Update: French firefighters have sent a drone over Notre Dame to survey the damage caused by the blaze that engulfed the building on Monday evening.
More than half a billion euro has been donated to help rebuild Notre Dame Cathedral in Paris after a devastating fire.
It comes from two French billionaires, French oil firm Total and French company L’Oreal.
French tycoon Bernard Arnault and his luxury goods group LVMH pledged €200m towards the reconstruction following a reported €100m donation from billionaire Francois Pinault, chief executive of international luxury group Kering, which owns brands such as Gucci and Yves Saint Laurent.
Video: The extent of damage inside Notre Dame.
Total said it would contribute €100m “to help the reconstruction of this architectural jewel”.
Cosmetics maker L’Oreal promised the same amount to rebuild “a symbol of French heritage and of our common history”, while its owners the Bettencourt Meyers family matched that amount.
Other major donations reported include €20m from the holding company of the JCDecaux family, owners of one of the world’s largest outdoor advertising companies, and €1m from technology consulting firm Capgemini.
French President Emmanuel Macron will hold a Cabinet meeting on Wednesday fully dedicated to the aftermath of the fire at Notre Dame Cathedral.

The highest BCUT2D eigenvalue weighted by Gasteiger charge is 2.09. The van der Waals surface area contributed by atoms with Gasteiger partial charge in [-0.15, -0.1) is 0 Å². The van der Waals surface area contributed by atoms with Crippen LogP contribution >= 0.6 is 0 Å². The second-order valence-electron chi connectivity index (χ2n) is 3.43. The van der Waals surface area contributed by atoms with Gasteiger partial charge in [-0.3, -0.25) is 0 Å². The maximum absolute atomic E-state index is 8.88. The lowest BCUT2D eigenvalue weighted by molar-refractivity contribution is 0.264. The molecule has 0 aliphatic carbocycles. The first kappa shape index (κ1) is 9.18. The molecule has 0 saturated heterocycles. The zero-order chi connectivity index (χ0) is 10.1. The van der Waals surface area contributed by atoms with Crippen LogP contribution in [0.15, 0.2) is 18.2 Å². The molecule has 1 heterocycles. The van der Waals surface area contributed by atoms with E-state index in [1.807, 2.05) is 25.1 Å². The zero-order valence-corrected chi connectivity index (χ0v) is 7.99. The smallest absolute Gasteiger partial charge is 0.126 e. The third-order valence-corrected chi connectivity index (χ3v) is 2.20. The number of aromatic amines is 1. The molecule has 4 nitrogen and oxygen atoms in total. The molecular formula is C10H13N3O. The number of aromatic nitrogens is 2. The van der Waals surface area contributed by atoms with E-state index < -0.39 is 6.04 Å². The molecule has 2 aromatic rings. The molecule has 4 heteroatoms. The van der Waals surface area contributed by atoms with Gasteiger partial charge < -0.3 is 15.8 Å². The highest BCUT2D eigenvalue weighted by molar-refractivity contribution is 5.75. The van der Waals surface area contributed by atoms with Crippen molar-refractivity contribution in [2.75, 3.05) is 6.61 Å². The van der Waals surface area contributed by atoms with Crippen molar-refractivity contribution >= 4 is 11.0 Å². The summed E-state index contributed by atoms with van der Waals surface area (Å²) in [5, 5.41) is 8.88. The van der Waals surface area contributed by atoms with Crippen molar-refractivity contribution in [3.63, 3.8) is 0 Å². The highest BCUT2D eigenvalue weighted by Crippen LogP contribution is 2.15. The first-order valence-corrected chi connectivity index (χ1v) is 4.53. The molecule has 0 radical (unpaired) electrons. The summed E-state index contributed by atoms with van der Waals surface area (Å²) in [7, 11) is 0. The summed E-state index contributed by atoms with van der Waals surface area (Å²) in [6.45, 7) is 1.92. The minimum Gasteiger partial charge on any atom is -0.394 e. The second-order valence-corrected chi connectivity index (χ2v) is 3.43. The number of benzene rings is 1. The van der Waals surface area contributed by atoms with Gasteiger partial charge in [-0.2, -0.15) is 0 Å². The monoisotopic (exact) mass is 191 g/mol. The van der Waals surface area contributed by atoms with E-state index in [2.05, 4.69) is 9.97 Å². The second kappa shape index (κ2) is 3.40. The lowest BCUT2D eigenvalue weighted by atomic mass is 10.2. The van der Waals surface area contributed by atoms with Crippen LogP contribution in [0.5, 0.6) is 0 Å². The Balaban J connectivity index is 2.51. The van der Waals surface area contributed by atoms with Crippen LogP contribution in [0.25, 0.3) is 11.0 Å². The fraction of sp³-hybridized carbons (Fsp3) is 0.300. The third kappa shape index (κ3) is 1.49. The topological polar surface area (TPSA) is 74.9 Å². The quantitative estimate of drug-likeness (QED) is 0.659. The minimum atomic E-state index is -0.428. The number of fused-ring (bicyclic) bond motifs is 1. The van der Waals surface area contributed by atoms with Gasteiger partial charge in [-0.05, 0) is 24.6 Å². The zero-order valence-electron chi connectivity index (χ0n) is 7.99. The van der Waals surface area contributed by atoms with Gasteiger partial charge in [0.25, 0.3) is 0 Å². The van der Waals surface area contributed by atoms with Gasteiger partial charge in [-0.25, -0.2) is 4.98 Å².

The French presidency says a morning session will be followed by one in the afternoon focusing on the national fundraising campaign and the reconstruction work.
Mr Macron is to speak by phone with Pope Francis.
Denis Jachiet, deputy bishop of the cathedral, said there would be no Easter celebrations in Notre Dame this year.
He said: “It’s impossible to enter into the cathedral so these religious celebrations will take place in other churches.”
“For the religious, I think there is really an invitation to prayer and the internalisation of this situation.”
“But it was certainly possible to contain it. They battled to contain it, to prevent it from spreading from the interior of the spire.
“They succeeded in saving the tower and therefore saved the facade.”
The bishop said the emergency services had worked through the night to remove works of art and take them to safe keeping.
“I feel the greatest sadness for this disaster.
“In around one hour it destroyed something that had spanned almost nine centuries.”
Update: Jean-Marc Fournier, the chaplain of Paris Fire Brigade, is being hailed as a hero after taking part in the recovery of the Crown of Thorns at Notre Dame Cathedral.
Speaking to reporters at the cathedral, Paris’ 15th district mayor Philippe Goujon said Father Fournier insisted on being allowed to enter the edifice with firefighters and played a role in the relic’s rescue.
Father Fournier’s bravery had been noted already after the November 2016 Bataclan attack, when he tended to the injured and prayed over the dead.
According to an interview he gave to Christian Family magazine after that attack, Father Fournier was based in Germany and in the western Sarthe region, before joining the Paris Fire Brigade.
He also served in the Diocese of the French Armed Forces and was based for a time in Afghanistan.
A representative of one of the five companies which had been hired to work on renovations to the Notre Dame cathedral’s roof says “we want more than anyone for light to be shed on the origin of this drama”.